What are depositor/creators rights pertaining to a totten trust
1) she can make deposits and withdrawals as she wishes during depositors lifetime
what are beneficiary's rights to a totten trust?
beneficiary has no rights during the depositor's lifetime, but gets whatever is in the account when depositor dies

Subject to T-subs (testamentary substitutions, thus claim of spouses elective share)
What words are needed to create a totten trust
none in particular. "ITF" is fine.
How can a totten trust be revoked?
1) withdraw all money in account

2) express revocation made during lifetime by depositor making a writing naming beneficiary and the financial institution and having the revocation notarized and delivered to the bank (absolute requirements)
a) notarized statement
b) delivered to bank
c) naming financial institution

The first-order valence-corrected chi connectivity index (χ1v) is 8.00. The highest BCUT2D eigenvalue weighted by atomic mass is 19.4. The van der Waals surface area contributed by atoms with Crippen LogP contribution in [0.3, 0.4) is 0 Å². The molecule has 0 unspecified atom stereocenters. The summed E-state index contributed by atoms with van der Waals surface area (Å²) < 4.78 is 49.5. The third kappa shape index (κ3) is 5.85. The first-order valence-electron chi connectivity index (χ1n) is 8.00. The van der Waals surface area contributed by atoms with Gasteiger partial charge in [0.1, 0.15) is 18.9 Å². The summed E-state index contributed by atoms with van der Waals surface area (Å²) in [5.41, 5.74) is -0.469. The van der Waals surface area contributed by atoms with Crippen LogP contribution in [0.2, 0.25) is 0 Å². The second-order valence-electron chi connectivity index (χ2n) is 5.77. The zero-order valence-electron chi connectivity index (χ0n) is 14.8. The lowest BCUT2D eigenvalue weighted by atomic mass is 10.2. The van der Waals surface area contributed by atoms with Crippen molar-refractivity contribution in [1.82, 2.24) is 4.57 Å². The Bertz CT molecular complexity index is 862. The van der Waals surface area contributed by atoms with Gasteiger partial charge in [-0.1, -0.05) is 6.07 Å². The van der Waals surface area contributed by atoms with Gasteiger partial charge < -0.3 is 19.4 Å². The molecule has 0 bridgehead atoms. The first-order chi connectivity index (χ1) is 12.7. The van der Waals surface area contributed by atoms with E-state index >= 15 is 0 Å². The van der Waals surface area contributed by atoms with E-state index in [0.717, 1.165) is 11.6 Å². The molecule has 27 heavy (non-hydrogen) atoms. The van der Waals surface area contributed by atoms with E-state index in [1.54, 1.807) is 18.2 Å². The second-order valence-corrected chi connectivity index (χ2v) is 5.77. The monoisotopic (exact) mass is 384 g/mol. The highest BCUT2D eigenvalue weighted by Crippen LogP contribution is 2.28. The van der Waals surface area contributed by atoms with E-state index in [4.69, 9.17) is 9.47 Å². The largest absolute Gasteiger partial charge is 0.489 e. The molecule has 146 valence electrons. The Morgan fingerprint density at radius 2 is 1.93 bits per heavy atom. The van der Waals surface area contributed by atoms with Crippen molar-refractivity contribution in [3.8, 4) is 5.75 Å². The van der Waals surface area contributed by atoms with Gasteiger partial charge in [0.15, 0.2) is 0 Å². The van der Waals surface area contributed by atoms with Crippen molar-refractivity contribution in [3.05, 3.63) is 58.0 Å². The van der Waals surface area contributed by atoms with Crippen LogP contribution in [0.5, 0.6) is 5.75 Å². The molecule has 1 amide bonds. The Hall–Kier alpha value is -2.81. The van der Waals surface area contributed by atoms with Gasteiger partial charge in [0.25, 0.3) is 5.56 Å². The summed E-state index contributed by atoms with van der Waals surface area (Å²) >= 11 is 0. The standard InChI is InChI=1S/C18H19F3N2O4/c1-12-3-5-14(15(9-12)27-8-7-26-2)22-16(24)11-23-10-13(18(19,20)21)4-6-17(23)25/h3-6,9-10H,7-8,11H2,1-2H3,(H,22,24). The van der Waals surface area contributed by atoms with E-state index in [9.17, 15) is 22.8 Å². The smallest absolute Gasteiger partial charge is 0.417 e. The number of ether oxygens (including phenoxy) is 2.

d) naming beneficiary

3) revocation in a will - must comply with same requirements for revocation during lifetime

4) death of a beneficiary revokes Totten trust account - money in account goes free and clear to the depositor
Can the depositor make a change to who the beneficiary is?
yes - but must be done in same way as revocation - 1.notarized statement
2. sent to financial institution
3.naming old beneficiary
4. naming new beneficiary.
Can creditors of the depositor reach the Totten trust account, either before or after depositor's death?
yes, both before and after death.

It is a form of revocable trust, partially revoked each time a withdrawal is made
are joint bank accounts -- john and jane with rights of survivorship -- totten trusts?
NO. joint bank accounts are not totten trusts.
what if clear and convincing evidence can show that survivorship was not intended when account was established?
RULE - if clear and convincing evidence shows that survivorship was not intended when the account was established, and that the account was open only as a matter of convenience to the depositor, then the survivorship language can be set aside.

BUT this is a very hard requirement to satisfy.
What does each joint account holder own?
1/2 of joint account, no matter who put in money.

if one perosn made entire deposit, it is considered a gift of 1/2 to other holder.

if one person takes out more than 1/2, other person can sue for return of portion over 1/2